Hi there, I was reading about it. https://www.redhat.com/en/about/blog/net-core-now-available-and-supported-red-hat-enterprise-linux-and-red-hat-openshift
What will happen with CentOS and .NET?
In the side of security and stability.
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That announcement, and this website:
Are both Microsoft and Red Hat initiatives / agreements. The .NET being discussed is in OpenShift containers running on Microsoft’s Azure Cloud.
None of that is currently slated, to the best of my knowledge, to be rolled into the Base distribution for RHEL. Therefore it is also not being added into the CentOS Linux distribution. If / when Red Hat does add things into the base RHEL Server, Workstation, Desktop platforms and releases the source code for it, we will of course rebuild that source code and add the resulting software to CentOS Linux.
Another method of getting things into the CentOS universe is to start a Special Interest Group that provides optional software to CentOS
repositories (Currently things like Xen support, GlusterFS, Ceph, RDO, Software Collections, Opennfv, etc). I do not know of any current or planned .NET SIG for CentOS. There certainly could be one in the future
(if there is interest), or one of the current SIGs might need to bring in .NET for developing software for their SIG. But I currently know of no one bringing it in.
Microsoft has stated that will also make .NET Core available for Ubuntu, Debian and CentOS Linux. That is not something that I know anything about right now either.
The CentOS team certainly welcomes development software like .NET being provided by the software owner for use on CentOS Linux.
Thanks, Johnny Hughes
I’d expect it to show up in SCL at some point:
Until then, the CentOS build instructions on Microsoft’s official download page work just fine, at least on EL7:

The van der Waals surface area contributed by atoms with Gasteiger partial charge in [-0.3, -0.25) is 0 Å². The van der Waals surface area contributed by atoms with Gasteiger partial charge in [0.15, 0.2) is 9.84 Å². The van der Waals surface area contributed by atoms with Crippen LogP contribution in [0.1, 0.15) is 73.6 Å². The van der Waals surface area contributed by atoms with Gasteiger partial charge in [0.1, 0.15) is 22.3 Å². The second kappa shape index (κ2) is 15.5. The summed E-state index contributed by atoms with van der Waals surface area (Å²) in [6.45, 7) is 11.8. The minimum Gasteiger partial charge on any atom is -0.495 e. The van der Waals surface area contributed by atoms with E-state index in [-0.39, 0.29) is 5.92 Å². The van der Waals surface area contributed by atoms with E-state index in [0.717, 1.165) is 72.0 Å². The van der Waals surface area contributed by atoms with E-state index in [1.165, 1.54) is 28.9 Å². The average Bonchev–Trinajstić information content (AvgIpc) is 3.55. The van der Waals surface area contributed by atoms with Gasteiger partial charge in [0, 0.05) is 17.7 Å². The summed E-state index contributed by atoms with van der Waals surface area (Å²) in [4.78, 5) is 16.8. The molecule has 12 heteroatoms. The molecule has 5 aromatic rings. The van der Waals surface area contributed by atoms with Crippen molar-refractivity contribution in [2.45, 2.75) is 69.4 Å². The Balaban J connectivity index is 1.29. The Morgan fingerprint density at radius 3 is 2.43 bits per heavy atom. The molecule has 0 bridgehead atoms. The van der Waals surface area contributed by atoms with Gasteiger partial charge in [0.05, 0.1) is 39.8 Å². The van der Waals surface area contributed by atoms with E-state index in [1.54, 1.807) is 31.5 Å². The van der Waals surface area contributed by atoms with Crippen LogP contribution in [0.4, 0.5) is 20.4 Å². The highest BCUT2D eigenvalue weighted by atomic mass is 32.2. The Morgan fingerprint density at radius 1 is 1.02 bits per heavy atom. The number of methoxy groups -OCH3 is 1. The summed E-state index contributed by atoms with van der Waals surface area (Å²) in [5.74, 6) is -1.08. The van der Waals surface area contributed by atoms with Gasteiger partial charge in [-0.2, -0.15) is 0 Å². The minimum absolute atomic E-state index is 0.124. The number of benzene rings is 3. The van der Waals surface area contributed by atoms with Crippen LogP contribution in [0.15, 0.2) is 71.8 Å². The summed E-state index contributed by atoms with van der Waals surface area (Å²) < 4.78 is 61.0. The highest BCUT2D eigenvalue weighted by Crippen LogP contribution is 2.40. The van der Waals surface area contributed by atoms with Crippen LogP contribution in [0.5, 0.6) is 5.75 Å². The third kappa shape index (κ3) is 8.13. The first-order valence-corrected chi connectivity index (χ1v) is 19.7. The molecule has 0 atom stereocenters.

RC3 apparently just shipped, which has caused some version incompatibilities in the .NET package repositories. I was able to get the default C# “hello, world” project to build and run:
$ mkdir test
$ cd test
$ dotnet new –lang c#
$ dotnet restore
$ dotnet build
$ dotnet run
…but the F# project (–lang f#) chokes due to a version incompatibility. This should shake out soon.
Beware that .NET Core is not the same thing as .NET. It is very much stripped down compared to the Windows .NET platform. It is mainly intended for headless server-side applications, like serving ASP.NET sites.
I’m guessing you’re asking if .NET Core will be secure. I assume it will be as secure as any VM type interpreter, such as Java or Flash. That is to say, theoretically quite secure, but in practice only as secure the platform’s maintainers put in the effort to make it secure. My advice: wrap it in SELinux, VMs, chroots, etc., just as you would any other executable code you want walled off from the rest of your infrastructure.
As for stability, it’s still pre-1.0. Don’t bet your business on it today. If you need a stable .NET implementation for Linux today, use Mono.
the .net bits were pushed to git.CentOS on friday as far as we know
I’ve since learned that the problem is already fixed in the code, it is just working its way out to a released version at the moment.
Since my previous post, I stumbled across this well-written “what it is/is not” type of document from the core project:
Well worth a read if you are at all curious about why you’d care about .NET on CentOS, or why we need a second implementation.
…on CentOS, I mean. I’ve just seen the news that 1.0.0 final binaries are shipping on other platforms.
But by that very token, why are you asking about stability and security so early? 1.0.0 of *anything* is rarely rock-solid, and you can’t say the first version of *anything* is secure until it’s been proven over time to be so.
Give it time.
This is business, I think it is much better to widen the audience or supported platform. I think same with what they did with Office Open XML, which is good and beneficial to all.
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I am hearing now that there should be some kind of release of dotnet source code into git.CentOS.org sometime soon. I don’t yet know if it will be code that goes into base CentOS or if it will be code built buy one or more of the Special Interest Groups.
When I know more, so will the list.
On the CentOS side, we are working with both the upstreams ( RedHat and Microsoft in this case ) to make sure we get deliver the content, in the various formats, easily and everywhere. And I’m keen to make sure we are able to do this in a way that the upstream developers of the code know and understand the delivery mechanics for this. This including actually looking at onboarding the dotnet-core on Linux team into a SIG and then setting up build, test, release, lifecycle loops from the CentOS Project infra directly.
On the downstream product side, once the content is available we will work through the build machanics and take it from there.